"During the mass vaccination phases we will need to be targeting about 200,000 (people) per day nationally, with variations across provinces because of the differing concentrations of populations. We will be grouping and defining vaccination sites as small, medium and large," said Mkhize.
The Times reports that he announced earlier that between April and June, 7m doses of the Pfizer vaccine would have been delivered, as well as 2.8m from Johnson & Johnson.
Mkhize said infrastructure was already in place to ensure the process runs smoothly.
The government has pushed out the timeframes for reaching COVID-19 population immunity to 28 February 2022, reports Daily Maverick. It’s the latest change in South Africa’s vaccine roll-out debacle of missed deadlines – initially the end of 2021 was set as the deadline to inoculate 67% of adults for population immunity – amid uncertainties around the procurement of sufficient jabs. But the government has been moving to limit further critique, and to move beyond words into action.
The new vaccination roll-out timelines have Phase One reaching 608,295 healthcare workers by 17 May, or about half the initially announced 1.25m healthcare workers over an additional six weeks after the first deadline of the end of March.
Phase Two runs in two stages. First, from mid-May to end-July 2021 to reach 5,449,980 people, including the over-60s, people in congregate settings like old age and care homes and workers with access to occupational health programmes. The second stage, from August to the end of October, aims to reach 12,900,160 people, including the over-40s and workers in high-risk settings.
The final inoculation phase is scheduled from November 2021 to 28 February 2022 for “all other residents”, or a total of 22,600,640 people.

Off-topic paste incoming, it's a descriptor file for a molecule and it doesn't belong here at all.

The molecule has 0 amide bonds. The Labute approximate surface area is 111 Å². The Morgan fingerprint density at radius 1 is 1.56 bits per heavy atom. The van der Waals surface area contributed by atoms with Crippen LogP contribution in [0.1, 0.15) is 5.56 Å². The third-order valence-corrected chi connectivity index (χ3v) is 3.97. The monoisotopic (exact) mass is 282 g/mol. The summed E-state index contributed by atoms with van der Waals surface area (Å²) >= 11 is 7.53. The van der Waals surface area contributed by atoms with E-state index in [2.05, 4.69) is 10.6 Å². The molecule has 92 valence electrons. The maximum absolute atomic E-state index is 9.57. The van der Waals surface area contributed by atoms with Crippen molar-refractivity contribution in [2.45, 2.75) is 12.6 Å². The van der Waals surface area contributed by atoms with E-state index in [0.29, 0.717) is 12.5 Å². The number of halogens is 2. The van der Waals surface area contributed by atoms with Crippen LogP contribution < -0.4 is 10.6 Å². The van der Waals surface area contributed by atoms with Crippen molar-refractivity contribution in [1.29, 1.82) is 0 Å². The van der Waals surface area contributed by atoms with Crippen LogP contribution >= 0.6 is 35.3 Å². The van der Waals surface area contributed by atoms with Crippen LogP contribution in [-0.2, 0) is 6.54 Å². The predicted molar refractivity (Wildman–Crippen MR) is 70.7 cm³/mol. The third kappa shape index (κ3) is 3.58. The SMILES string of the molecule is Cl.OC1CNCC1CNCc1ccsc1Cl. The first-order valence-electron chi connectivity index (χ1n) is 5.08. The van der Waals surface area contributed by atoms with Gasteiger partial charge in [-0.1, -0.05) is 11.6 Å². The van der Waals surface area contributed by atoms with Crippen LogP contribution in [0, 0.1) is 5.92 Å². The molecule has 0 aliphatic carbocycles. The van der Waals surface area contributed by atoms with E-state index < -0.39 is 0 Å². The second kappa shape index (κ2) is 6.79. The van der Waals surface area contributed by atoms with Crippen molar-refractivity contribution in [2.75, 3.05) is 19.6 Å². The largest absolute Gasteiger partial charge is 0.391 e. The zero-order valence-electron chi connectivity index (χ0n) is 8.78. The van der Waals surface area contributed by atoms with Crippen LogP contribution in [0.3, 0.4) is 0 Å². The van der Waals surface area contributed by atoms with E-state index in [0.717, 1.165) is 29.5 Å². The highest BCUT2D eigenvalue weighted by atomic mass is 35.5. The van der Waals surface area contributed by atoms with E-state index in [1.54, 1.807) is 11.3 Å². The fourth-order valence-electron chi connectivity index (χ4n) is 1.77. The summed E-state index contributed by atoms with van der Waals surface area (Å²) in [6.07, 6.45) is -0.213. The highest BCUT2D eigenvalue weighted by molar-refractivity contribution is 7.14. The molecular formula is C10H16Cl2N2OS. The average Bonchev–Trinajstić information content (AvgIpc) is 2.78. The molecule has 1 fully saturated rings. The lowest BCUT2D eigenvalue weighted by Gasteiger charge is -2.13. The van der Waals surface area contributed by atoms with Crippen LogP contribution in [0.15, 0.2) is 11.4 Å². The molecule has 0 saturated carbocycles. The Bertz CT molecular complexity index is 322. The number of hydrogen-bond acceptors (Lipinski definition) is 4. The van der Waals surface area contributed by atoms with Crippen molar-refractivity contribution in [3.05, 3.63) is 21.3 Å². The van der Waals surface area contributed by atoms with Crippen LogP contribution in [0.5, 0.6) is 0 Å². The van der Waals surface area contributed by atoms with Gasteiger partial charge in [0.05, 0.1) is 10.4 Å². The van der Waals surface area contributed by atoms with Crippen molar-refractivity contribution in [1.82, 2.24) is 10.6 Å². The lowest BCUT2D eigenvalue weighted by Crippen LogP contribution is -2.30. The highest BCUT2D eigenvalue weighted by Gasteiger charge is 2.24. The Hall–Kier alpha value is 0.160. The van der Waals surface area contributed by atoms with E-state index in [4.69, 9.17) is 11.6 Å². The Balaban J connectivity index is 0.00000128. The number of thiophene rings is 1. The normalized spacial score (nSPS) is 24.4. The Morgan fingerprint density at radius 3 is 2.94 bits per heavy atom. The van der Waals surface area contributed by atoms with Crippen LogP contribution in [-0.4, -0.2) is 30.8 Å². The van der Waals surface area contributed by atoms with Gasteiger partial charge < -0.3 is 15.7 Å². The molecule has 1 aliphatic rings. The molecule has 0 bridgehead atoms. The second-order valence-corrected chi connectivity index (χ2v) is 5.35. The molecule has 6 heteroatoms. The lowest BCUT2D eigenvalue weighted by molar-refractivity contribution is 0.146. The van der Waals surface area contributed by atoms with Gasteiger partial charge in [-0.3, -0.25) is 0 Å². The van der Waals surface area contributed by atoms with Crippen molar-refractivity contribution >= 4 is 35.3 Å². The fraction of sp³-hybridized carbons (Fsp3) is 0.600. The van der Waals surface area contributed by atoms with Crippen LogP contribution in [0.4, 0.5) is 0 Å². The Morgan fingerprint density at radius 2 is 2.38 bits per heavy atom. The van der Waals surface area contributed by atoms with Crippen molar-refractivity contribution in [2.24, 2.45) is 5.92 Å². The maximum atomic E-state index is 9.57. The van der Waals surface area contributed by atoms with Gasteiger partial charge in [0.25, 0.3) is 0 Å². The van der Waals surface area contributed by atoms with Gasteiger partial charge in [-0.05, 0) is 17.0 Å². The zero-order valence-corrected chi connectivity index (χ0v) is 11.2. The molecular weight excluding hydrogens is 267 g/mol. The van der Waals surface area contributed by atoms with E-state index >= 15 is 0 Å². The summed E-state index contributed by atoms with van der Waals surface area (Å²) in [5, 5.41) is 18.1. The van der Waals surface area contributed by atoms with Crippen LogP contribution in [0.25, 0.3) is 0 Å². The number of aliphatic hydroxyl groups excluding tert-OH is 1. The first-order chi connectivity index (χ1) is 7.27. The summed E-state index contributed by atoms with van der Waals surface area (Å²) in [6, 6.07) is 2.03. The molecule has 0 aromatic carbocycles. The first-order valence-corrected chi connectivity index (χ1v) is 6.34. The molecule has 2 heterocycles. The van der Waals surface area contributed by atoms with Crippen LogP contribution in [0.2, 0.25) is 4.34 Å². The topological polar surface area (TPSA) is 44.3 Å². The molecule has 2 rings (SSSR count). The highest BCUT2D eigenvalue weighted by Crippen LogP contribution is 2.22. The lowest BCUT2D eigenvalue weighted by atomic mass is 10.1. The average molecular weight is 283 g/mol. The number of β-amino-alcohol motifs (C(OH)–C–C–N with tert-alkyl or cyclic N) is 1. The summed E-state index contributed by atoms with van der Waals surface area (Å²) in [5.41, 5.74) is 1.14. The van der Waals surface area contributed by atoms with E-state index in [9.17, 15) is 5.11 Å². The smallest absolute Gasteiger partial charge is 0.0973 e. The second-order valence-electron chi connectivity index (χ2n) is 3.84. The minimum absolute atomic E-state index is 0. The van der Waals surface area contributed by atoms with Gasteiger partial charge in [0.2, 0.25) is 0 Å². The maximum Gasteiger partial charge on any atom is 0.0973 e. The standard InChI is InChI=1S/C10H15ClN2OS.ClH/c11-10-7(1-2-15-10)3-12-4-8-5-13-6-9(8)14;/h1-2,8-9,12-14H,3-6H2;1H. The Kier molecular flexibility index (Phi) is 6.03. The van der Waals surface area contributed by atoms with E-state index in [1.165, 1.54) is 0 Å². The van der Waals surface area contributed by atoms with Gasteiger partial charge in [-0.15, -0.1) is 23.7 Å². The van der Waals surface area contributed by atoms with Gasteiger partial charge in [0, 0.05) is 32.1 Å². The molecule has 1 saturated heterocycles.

“We are committed to rolling out vaccines. We are still on track with regards to the time-frame, although there have been delays, Mkhize told MPs. “Negotiations on vaccine procurement are complete and signing will take place in the next 48 hours.”
DM reports that vaccination sites will expand from public health facilities to include the private sector is another significant development as it indicates a more inclusionary approach to inoculation.
Phase Two and Phase Three include temporary vaccination centres such as “pop-up, drive-through” venues, the majority of which will be linked to existing infrastructure like schools and community halls.
“We really want to push. We have targeted over 2,000 sites,” said Mkhize, talking about vaccinating 200,000 people a day.
The changing vaccination time-frames have been blamed on supply shortages and just plain fudging the issues.
Meanwhile, Professor Alex van den Heever, chair of social security systems administration and management studies at Wits University’s School of Governance said that South Africa’s “dismally slow” vaccine acquisition and roll-out means the country will effectively have to rely on natural infection to reach herd immunity, with an estimated 150,000 lives lost to COVID-19 already.